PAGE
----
It was in these atrocious circumstances that the tragic execution of some 2,500 Turkish prisoners, the majority of them Albanians, occurred. The last to resist had taken refuge in the citadel, their fate already sealed by their previous refusal to capitulate. Just before they would have been destroyed, Bonaparte nonetheless sent Eugene de Beauharnais and another aide de camp, Crozier, “to calm as much as possible the furor of the soldiers. As soon as these two were recognized by their distinctive insignia, the besieged asked to surrender to them, on condition that their lives should be spared. Listening only to their better nature, and in defiance of the death sentence implicitly pronounced against the combatants, these two officers accepted their surrender and conducted them to the French camp.
This was an appalling misunderstanding! Bonaparte had sent his aides solely to save the women, children, and old people and not to make an exception concerning combatants.
The French commander was thus placed in a terrible crisis of conscience. If he honored the measure of clemency promised by his aides de camp, his intractable enemy would regard it as a mark of weakness, thereby encouraging resistance to the death. Future operations would be compromised.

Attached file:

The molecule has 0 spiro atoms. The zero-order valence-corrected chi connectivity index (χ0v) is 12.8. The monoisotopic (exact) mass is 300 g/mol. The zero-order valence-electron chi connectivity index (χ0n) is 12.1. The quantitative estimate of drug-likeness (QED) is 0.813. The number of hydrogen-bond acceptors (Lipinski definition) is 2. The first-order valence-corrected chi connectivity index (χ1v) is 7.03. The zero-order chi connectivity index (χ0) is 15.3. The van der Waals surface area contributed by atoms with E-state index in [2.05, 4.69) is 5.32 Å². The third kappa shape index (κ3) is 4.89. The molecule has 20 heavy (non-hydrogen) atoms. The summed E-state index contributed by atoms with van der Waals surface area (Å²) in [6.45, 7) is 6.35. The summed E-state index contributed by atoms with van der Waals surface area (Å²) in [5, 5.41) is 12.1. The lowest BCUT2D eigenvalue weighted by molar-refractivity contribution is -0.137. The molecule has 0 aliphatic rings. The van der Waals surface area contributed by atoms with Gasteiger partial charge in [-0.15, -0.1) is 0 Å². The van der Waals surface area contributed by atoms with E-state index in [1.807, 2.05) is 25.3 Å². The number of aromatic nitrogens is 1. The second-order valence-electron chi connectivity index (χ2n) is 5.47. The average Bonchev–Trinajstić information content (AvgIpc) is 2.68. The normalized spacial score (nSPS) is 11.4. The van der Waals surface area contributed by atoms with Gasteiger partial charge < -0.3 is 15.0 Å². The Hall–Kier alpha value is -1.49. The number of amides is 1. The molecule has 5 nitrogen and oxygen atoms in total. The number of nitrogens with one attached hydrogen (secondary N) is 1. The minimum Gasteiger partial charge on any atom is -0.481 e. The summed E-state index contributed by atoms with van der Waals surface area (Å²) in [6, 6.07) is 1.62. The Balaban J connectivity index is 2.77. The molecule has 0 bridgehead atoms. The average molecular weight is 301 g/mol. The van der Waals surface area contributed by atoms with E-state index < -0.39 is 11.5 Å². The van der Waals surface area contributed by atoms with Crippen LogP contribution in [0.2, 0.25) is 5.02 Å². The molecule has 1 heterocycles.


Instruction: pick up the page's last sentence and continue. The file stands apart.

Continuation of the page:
On a practical plane, this human mass was unmanageable. The severe shortage of food made it impossible to feed the prisoners. A negotiated exchange of prisoners with El Jezzar was unthinkable. To simply abandon these men in the open desert would be to condemn most of them to a slow and horrible death, with the survivors rejoining the ranks of enemy combatants.
In the higher interests of the mission, therefore, Bonaparte was forced to execute them in cold blood, fulfilling a death sentence that would have been applied without moral dilemma if it had occurred in the heat of action.
Yet, he only took this cruel measure with the agreement of his major subordinates, obtained after long deliberation in a council of war. Each one was asked for his opinion, and the first meeting ended without agreement. Two subsequent meetings failed to resolve the issue. Finally, in a long meeting attended by all the generals of division, the council bowed to the inevitable.
It was a horrible butchery that does not deserve further comment.